Military in business

26 06 2020

PPT has had a couple of posts on the military’s business and commercial interests in the eastern region, associated with the EEC. We think it odd that the military is partnering with foreign investors or making squillions on “its” land by leasing it out.

In line with this oddity of military-as-business, it is reported that the Defence Ministry:

plans to invite foreign business people to invest in Thailand’s first defence industrial estate in Kanchanaburi under the public-private partnership model, as the government seeks to reduce the nation’s reliance on foreign weapons imports and position Thailand as a global arms dealer.

The business “model” seems odd and so does the aspiration to become a “global arms dealer.”

This particular business venture is “to be developed on 3,000 rai of military-owned land in Bo Phloi district…”. Anyone checked the land titles?

On that land, the Defense Ministry “plans to build infrastructure and facilities on 1,034 rai during the first phase,” with military-owned arms and battery factories being relocated to the zone. Who knew that there “are 37 arms factories nationwide”? We only knew of one….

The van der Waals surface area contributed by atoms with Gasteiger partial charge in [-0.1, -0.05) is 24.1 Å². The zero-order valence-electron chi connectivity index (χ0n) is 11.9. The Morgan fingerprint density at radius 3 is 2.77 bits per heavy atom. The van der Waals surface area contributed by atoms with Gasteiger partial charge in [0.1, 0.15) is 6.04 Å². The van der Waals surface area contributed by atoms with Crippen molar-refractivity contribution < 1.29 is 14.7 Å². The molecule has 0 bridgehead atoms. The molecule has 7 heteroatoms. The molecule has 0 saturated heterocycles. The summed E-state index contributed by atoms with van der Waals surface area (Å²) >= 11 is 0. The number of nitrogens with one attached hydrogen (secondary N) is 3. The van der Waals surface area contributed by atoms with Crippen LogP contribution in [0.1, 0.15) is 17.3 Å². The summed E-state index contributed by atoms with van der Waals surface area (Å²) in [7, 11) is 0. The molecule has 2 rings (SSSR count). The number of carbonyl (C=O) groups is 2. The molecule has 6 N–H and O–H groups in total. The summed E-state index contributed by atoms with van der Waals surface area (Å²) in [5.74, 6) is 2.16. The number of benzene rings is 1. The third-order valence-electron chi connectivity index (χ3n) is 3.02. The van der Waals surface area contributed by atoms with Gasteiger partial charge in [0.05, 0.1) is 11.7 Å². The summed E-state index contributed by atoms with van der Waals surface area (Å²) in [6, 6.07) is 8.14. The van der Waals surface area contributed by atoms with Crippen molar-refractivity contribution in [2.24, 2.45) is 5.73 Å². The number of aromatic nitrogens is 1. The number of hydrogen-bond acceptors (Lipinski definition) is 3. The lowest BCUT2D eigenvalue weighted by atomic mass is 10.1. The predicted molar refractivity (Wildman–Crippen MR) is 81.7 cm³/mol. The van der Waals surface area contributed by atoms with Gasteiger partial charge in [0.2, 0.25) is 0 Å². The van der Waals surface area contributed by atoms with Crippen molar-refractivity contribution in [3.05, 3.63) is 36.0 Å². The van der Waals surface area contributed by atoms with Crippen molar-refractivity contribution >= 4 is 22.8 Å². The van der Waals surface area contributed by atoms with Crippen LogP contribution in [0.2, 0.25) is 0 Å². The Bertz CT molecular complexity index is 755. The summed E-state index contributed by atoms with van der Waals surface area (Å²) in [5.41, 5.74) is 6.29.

Under the junta, the defense was a targeted industry.

While not exactly in the same category, PPT found another story that offers the military another business opportunity. The Bangkok Post reports that a “former base of the Communist Party of Thailand (CPT) is being developed as a new tourist spot” in Phatthalung. The report identifies:

Ban Khao Kaew was one of the many jungle bases in the South used by the CPT to wage guerilla war against the government from the 1960s until the early 1990s, when the party was disbanded.

We wondered if the military couldn’t show tourists how they murdered possibly hundreds of alleged “communists” in Phatthalung. Initially, “communist suspects arrested by soldiers were normally shot by the roadside.”

Then, military brass came up with the “red drum” technique, which was “introduced to eliminate any possible evidence” of the murders they carried out. In the red drums, the people the Army “disappeared,” were “clubbed to a point of semi-consciousness before being dumped in gasoline-filled, used oil drums and burnt alive…”.

Thai tourists certainly need to know the barbarity of their military.



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